The draenei do not love war, or see it as particularly noble or honorable, it's true. They are not enamored of bloodshed. They do not sing songs of valor on the battleground, or commit acts of genocide to prove their prowess. Dominating the weak and crushing their enemies are not concepts that have much appeal to them. They know mercy, and restraint - forever haunted by the actions of those that were once their own people, they are constantly aware (and afraid of) their own potential for darkness and evil action. This is why they are at time slow to respond to a threat, and often choose to retreat rather than come into conflict - not because they are incapable or unsuited to it, but rather because they are aware of just how suited to it they are. One needs only look at Archimonde, shattering Dalaran to dust with a few spoken words, to realize the potential for power and cruelty every draenei fears lurking within his or her own heart. It's tempting to look at the draenei response to the broken as a reflection of this fear - that without the presence of the Holy Light, they will inevitably fall to the madness of the Man'ari Eredar.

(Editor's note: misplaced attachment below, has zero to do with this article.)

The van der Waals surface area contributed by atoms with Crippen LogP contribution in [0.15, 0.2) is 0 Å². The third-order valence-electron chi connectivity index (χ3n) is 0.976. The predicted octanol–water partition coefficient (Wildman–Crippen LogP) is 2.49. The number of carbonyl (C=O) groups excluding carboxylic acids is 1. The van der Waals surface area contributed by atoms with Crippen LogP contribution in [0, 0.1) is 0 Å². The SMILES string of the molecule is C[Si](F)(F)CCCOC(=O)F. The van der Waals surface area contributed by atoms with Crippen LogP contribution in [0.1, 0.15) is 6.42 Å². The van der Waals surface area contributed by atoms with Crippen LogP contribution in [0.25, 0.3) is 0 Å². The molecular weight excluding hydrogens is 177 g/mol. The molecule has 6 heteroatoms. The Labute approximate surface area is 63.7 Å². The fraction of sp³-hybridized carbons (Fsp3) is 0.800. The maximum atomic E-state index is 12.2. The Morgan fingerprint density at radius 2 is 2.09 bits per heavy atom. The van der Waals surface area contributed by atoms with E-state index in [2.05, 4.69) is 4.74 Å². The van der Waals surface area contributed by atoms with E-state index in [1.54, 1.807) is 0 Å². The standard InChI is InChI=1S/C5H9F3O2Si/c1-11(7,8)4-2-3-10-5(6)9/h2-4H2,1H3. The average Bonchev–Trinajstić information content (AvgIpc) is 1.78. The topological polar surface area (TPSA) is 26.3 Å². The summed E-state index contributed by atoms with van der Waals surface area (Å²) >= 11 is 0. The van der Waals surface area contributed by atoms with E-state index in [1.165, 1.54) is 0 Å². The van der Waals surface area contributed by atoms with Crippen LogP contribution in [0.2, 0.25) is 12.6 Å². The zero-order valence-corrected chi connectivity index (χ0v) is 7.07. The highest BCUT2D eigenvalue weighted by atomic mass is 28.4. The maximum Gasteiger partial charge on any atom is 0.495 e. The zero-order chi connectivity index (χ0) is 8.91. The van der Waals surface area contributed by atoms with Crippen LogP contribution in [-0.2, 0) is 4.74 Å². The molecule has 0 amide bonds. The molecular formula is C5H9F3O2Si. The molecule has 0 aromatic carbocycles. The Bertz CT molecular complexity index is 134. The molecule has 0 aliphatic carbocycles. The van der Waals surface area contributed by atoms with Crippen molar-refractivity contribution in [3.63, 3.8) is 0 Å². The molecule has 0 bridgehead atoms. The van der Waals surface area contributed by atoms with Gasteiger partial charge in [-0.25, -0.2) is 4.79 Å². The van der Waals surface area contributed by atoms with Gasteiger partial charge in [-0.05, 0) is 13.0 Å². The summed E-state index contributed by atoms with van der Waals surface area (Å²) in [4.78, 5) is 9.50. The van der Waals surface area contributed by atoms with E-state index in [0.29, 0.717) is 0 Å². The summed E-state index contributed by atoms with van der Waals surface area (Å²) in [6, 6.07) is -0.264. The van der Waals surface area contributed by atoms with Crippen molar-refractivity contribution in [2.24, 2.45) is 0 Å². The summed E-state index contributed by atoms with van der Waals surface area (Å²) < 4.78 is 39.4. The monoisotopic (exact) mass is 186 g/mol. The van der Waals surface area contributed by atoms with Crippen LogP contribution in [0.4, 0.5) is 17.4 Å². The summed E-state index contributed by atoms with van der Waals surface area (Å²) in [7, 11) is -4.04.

Draenei know mercy. They force themselves to employ it. But they are not perfect - not even the Prophet is perfect - and they have at times lost that mercy. The draenei did not go meekly to their demise when the orcs attacked - even while Velen tried to discover why the formerly cool but not-aggressive relationship with the orcs had become violent, and tried to explain to them the truth of Oshu'gun for both their people's benefit, the draenei defended themselves, to the orcs' sorrow. Many orcs died before the rise of the warlocks, and many more died after - every orc victory in the war came at a terrible cost. The orcs resorted to aging their own children into adulthood early in order to throw them into the conflict as cannon fodder, mass demon summonings, and finally the drinking of the Blood of Mannoroth because they had to. There was no other way for them to win, and Gul'dan knew his own neck was on the chopping block if he lost. The draenei did not sit back and pray when all of this was going on - they fought, and killed.